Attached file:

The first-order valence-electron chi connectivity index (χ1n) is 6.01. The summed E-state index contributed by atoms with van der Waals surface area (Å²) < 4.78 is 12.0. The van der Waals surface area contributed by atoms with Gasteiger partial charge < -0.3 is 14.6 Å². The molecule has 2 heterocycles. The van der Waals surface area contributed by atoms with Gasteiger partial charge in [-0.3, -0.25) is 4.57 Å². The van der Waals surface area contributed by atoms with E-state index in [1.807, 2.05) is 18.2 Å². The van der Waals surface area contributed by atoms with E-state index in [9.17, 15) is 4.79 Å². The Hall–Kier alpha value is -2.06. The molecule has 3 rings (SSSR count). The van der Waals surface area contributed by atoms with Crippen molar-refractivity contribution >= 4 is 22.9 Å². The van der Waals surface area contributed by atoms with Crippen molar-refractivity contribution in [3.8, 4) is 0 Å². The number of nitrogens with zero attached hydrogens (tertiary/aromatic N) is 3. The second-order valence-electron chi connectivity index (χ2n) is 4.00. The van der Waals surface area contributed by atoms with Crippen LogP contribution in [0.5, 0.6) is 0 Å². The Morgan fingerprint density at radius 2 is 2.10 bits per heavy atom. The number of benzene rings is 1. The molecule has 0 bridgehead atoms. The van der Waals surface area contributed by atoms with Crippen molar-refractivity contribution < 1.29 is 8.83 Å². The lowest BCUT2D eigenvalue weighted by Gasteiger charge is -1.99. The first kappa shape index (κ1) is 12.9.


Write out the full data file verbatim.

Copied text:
The first-order valence-electron chi connectivity index (χ1n) is 6.01. The summed E-state index contributed by atoms with van der Waals surface area (Å²) < 4.78 is 12.0. The van der Waals surface area contributed by atoms with Gasteiger partial charge < -0.3 is 14.6 Å². The molecule has 2 heterocycles. The van der Waals surface area contributed by atoms with Gasteiger partial charge in [-0.3, -0.25) is 4.57 Å². The van der Waals surface area contributed by atoms with E-state index in [1.807, 2.05) is 18.2 Å². The van der Waals surface area contributed by atoms with E-state index in [9.17, 15) is 4.79 Å². The Hall–Kier alpha value is -2.06. The molecule has 3 rings (SSSR count). The van der Waals surface area contributed by atoms with Crippen molar-refractivity contribution >= 4 is 22.9 Å². The van der Waals surface area contributed by atoms with Crippen molar-refractivity contribution in [3.8, 4) is 0 Å². The number of nitrogens with zero attached hydrogens (tertiary/aromatic N) is 3. The second-order valence-electron chi connectivity index (χ2n) is 4.00. The van der Waals surface area contributed by atoms with Crippen LogP contribution in [0.5, 0.6) is 0 Å². The Morgan fingerprint density at radius 2 is 2.10 bits per heavy atom. The number of benzene rings is 1. The molecule has 0 bridgehead atoms. The van der Waals surface area contributed by atoms with Crippen molar-refractivity contribution < 1.29 is 8.83 Å². The lowest BCUT2D eigenvalue weighted by Gasteiger charge is -1.99. The first kappa shape index (κ1) is 12.9.